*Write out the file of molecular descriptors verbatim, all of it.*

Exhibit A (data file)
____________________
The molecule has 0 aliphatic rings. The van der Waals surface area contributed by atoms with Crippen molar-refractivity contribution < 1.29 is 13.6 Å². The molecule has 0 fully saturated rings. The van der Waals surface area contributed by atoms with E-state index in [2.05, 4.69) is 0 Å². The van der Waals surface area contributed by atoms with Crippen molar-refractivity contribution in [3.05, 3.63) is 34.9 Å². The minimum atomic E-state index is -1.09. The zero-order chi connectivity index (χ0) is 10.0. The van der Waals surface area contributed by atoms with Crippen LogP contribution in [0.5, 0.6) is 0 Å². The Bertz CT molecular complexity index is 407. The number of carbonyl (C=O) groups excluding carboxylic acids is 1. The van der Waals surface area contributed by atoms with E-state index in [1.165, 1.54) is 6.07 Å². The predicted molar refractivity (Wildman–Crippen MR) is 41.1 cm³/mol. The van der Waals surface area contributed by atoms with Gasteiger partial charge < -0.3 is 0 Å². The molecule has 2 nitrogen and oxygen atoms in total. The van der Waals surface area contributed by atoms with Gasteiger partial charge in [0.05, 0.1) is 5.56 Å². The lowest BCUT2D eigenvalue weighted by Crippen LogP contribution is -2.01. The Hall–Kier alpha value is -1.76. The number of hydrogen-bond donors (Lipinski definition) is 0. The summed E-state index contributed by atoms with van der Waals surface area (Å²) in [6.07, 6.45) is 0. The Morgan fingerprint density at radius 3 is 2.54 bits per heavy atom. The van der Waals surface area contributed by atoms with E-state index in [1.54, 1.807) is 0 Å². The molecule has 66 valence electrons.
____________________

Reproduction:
The molecule has 0 aliphatic rings. The van der Waals surface area contributed by atoms with Crippen molar-refractivity contribution < 1.29 is 13.6 Å². The molecule has 0 fully saturated rings. The van der Waals surface area contributed by atoms with E-state index in [2.05, 4.69) is 0 Å². The van der Waals surface area contributed by atoms with Crippen molar-refractivity contribution in [3.05, 3.63) is 34.9 Å². The minimum atomic E-state index is -1.09. The zero-order chi connectivity index (χ0) is 10.0. The van der Waals surface area contributed by atoms with Crippen LogP contribution in [0.5, 0.6) is 0 Å². The Bertz CT molecular complexity index is 407. The number of carbonyl (C=O) groups excluding carboxylic acids is 1. The van der Waals surface area contributed by atoms with E-state index in [1.165, 1.54) is 6.07 Å². The predicted molar refractivity (Wildman–Crippen MR) is 41.1 cm³/mol. The van der Waals surface area contributed by atoms with Gasteiger partial charge < -0.3 is 0 Å². The molecule has 2 nitrogen and oxygen atoms in total. The van der Waals surface area contributed by atoms with Gasteiger partial charge in [0.05, 0.1) is 5.56 Å². The lowest BCUT2D eigenvalue weighted by Crippen LogP contribution is -2.01. The Hall–Kier alpha value is -1.76. The number of hydrogen-bond donors (Lipinski definition) is 0. The summed E-state index contributed by atoms with van der Waals surface area (Å²) in [6.07, 6.45) is 0. The Morgan fingerprint density at radius 3 is 2.54 bits per heavy atom. The van der Waals surface area contributed by atoms with E-state index in [1.54, 1.807) is 0 Å². The molecule has 66 valence electrons.